Portraits of Wildflowers

Perspectives on Nature Photography

Cream paintbrush

with 37 comments

Most Indian paintbrushes (Castilleja indivisa) are red, like the one in the backround in this picture from the town of Manor on April 20th. Occasionally a paintbrush is yellowish or cream or white, like the one in the foreground here that is the real subject of the portrait.

* * * * * * * * *

Two days ago I posed an English language challenge: to come up with a sentence containing the words adopted finished stirred. The three words had to appear exactly that way, with no punctuation or other words in between, and the full sentence had to be grammatical. That seems like a difficult task, and no takers have come forward. (This is primarily a nature photography blog, after all.)

Languages allow for the nesting, i.e. embedding or insertion, of one sentence inside another. With that in mind, let’s begin with three simple sentences, each containing one of the verbs in the challenge (I’ve italicized those verbs).

1: The book stirred emotions.
2: The girl finished the book.
3: The family adopted the girl.

Now let’s nest 2 inside 1 as a way of including what we know about the book:

2 inside 1: The book that the girl finished stirred emotions. (Notice how stirred now immediately follows finished. Do you see where this is going?)

Now let’s nest 3 inside the nested combination of 1 and 2 as a way of including what else we know about the girl:

3 inside 2 inside 1: The book that the girl that the family adopted finished stirred emotions.

Grouping symbols make the nesting structure clear:

The book [ that the girl [[ that the family adopted ]] finished ] stirred emotions.

If you drop what’s inside the double brackets, what’s left makes sense. Likewise, if you drop everything that’s inside the single brackets, what’s left makes sense.

There’s no theoretical limit to how many levels of nesting you can have, but even with just the two levels of nesting in our final sentence, comprehension begins to falter as verbs pile up toward the end of the combined version.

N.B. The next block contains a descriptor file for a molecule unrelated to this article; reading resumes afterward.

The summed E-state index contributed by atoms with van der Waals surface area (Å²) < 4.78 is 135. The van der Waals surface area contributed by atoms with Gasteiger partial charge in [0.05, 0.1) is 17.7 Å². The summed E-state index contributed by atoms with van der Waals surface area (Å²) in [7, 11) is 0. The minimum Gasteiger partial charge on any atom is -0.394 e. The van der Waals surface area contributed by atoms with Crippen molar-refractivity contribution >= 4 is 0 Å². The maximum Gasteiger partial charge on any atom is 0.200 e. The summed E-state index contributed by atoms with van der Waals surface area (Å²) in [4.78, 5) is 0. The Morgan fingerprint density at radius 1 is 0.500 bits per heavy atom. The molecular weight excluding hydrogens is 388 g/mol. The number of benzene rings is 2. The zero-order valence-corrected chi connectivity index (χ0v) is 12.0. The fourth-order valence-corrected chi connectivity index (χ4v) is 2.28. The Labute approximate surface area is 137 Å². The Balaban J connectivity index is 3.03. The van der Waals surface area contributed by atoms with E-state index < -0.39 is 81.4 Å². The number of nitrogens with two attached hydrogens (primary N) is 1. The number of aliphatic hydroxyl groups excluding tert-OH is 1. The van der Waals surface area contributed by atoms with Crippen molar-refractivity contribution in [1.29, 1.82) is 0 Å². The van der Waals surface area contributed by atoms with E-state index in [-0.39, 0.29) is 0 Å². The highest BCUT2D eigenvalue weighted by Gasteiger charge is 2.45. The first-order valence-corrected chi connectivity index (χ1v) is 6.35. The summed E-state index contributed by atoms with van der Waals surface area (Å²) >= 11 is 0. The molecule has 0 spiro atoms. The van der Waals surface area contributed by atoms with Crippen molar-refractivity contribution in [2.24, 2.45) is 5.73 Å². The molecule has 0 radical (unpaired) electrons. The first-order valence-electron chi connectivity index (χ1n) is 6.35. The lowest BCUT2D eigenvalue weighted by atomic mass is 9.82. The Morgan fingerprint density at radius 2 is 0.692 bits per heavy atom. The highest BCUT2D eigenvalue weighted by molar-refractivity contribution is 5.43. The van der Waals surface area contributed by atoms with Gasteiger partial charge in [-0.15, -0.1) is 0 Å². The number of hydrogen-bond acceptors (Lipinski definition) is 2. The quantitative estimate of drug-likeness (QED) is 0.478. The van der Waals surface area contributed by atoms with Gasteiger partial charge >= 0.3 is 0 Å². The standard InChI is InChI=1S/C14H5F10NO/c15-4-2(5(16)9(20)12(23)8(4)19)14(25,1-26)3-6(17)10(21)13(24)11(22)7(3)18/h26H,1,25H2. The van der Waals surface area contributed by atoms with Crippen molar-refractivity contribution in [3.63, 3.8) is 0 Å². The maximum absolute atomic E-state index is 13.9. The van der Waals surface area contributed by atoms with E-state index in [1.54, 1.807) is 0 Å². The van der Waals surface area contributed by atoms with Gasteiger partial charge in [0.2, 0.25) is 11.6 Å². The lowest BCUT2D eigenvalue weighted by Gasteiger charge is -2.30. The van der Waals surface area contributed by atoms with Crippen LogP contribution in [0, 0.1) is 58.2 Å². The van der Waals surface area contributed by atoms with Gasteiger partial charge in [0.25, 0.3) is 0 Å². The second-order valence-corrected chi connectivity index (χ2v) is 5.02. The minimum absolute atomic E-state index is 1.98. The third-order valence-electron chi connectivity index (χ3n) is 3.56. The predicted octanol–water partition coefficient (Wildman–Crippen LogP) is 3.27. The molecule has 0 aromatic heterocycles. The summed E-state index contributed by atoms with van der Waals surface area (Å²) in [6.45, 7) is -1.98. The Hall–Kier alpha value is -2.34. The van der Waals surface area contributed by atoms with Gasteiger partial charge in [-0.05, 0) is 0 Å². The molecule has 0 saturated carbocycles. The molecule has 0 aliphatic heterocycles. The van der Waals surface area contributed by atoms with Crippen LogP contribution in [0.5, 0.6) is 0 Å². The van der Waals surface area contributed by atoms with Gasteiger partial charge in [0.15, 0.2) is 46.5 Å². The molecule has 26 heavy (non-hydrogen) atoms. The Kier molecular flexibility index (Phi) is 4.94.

For example, suppose we add just one more sentence to the original three:

4: The senator visited the family.

Nesting that inside what we already had gives us:

4 inside 3 inside 2 inside 1: The book that the girl that the family that the senator visited adopted finished stirred emotions.

I doubt whether even German speakers, who have a head start by often putting two verbs together at the end of a sentence, could follow this.

In fact the sentence could be even more opaque. Through a peculiarity of English, we’re not obliged to include that when it’s the object of the following verb. For example:

2 inside 1: The book the girl finished was long.

If we suppress every such that in a sentence with multiple levels of nesting, not only do verbs pile up toward the end, but noun phrases pile up at the beginning:

4 inside 3 inside 2 inside 1: The book the girl the family the senator visited adopted finished stirred emotions.

Try reading that out loud to someone, even slowly, and I’m pretty sure the person won’t understand it. What fun!

© 2021 Steven Schwartzman


Written by Steve Schwartzman

May 2, 2021 at 4:33 AM

Posted in nature photography

Tagged with , , , , ,

37 Responses

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  1. How to confuse your friends… 🙂

    Ann Mackay

    May 2, 2021 at 5:51 AM

  2. Beautiful portrait of the paintbrush. German would simply join the three words into one 😂

    Alessandra Chaves

    May 2, 2021 at 7:44 AM

    • That’s an insightful-about-the-way-German-word-morphology-works comment.

      Steve Schwartzman

      May 2, 2021 at 8:26 AM

      • In this case it would not work in German, because these are verbs. If I’m correct in my knowledge of my native language, verbs can’t be joined that way in German; adjectives and nouns can, as e.g in the (in)famous “Donaudampfschifffahrtsgesellschaftskapitaen”. As Mark Twain remarked, some German words are “alphabetical processions”.